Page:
The CA Supreme Court has adopted a landmark new legal standard that will make it more difficult for employers to classify workers as independent contractors instead of employees. The new standard will affect any California business that uses independent contractors. In a unanimous decision, the Supreme Court adopted an “ABC” test to determine if a worker should be classified as an employee or an independent contractor. Each worker is presumed to be an employee and the burden is on the hiring entity to show otherwise. In practice, this means a hiring entity can only prove that a worker qualifies as an independent contractor if all three of the following parameters are satisfied:
A) the worker is free from the control and direction of the hirer in connection with the performance of the work, both under the contract for the performance of the work and in fact; and
B) the worker performs work that is outside the usual course of the hiring entity’s business; and
C) the worker is customarily engaged in an independently established trade, occupation, or business of the same nature as the work performed (in other words, that the worker is in business for himself).
The ABC test is simpler to apply than past legal standards but is broader in scope. This test, or a variation thereof, is already used in a number of states. Part A of the “ABC” test focuses on traditional standards of direction and control that have long been a part of the employee / contractor legal analysis. Employees typically are considered to work under the direction and control of the employer, unlike independent contractors. While many forms of business are accustomed to this direction and control element, it may now be the least critical factor in the analysis.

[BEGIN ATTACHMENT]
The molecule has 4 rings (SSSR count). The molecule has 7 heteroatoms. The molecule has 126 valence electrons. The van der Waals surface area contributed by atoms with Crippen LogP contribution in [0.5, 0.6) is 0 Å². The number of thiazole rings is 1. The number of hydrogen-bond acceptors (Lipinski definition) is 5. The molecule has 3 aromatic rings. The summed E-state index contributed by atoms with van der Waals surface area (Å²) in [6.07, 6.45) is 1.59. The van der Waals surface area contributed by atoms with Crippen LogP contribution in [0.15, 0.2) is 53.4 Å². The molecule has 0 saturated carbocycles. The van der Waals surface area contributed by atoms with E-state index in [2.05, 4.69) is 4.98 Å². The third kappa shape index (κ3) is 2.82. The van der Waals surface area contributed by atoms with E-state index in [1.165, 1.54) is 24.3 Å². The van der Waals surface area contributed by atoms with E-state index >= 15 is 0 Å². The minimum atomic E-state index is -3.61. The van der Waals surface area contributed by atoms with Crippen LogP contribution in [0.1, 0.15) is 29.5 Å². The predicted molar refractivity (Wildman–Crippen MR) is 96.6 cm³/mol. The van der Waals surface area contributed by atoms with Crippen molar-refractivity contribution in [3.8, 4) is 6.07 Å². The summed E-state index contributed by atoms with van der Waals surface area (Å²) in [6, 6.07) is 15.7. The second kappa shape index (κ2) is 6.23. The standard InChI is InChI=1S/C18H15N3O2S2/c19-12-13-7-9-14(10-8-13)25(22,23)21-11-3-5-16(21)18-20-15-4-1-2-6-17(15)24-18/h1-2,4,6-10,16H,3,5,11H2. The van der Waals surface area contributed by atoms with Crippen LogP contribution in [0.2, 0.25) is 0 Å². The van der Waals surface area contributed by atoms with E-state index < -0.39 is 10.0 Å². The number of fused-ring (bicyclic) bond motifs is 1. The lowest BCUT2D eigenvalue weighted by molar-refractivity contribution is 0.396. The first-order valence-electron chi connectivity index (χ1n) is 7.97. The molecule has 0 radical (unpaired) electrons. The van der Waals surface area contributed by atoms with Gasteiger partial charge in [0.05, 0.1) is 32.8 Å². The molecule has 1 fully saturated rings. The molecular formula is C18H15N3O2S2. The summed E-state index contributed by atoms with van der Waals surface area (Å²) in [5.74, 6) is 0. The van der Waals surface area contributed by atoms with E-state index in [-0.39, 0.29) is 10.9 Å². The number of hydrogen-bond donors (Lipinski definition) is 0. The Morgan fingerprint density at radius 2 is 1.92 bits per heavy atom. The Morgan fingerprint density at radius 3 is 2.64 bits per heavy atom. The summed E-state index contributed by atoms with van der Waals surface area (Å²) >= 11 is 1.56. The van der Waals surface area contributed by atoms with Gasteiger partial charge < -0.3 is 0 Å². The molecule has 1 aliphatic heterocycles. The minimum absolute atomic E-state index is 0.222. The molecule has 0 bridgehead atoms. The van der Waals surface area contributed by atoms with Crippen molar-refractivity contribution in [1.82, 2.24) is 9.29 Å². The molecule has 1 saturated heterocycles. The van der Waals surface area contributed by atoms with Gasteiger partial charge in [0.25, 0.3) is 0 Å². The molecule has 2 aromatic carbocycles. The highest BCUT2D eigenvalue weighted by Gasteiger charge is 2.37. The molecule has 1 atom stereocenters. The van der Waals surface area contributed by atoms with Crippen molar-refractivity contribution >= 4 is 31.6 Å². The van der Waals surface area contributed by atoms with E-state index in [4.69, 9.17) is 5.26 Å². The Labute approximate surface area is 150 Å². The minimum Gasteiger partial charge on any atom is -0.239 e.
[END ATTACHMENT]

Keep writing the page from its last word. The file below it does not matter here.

Parts B and C of the “ABC” test are more specific than past tests applied by California courts. Part B appears particularly troubling for any business that currently uses independent contractors to deliver or provide core products or services. The Court offered as an example a bakery that hires cake decorators to work on a regular basis on its custom-designed cakes. Because the workers are performing part of the hiring entity’s usual business operation, such workers would not satisfy test B and would be classed as employees. For test C, the Court considered facts such as whether the worker had independently made the decision to go into business and if the worker had taken usual steps to establish and promote that business. The burden is on the hiring entity to show facts to satisfy this test.
In light of this new California ruling, called the “Dynamex Decision”, we strongly advise you seek legal counsel to discuss your hiring practices and the potential impact this decision may have on your business in all jurisdictions. It is important to note, however, that this ruling currently only applies to wage orders, which explain and provide the rules for minimum pay, basic working conditions, and meal and rest breaks for specific industries.
As your risk management advisor, we want to be sure you’re aware of this significant ruling so you can seek the appropriate legal advice. We are here to help you navigate this ruling, as it pertains to your insurance needs, so please contact your Heffernan team with any questions.
* This information is provided for informational and/or educational purposes only. Heffernan Insurance Brokers is not a legal authority, nor do we intend to provide legal advice herein.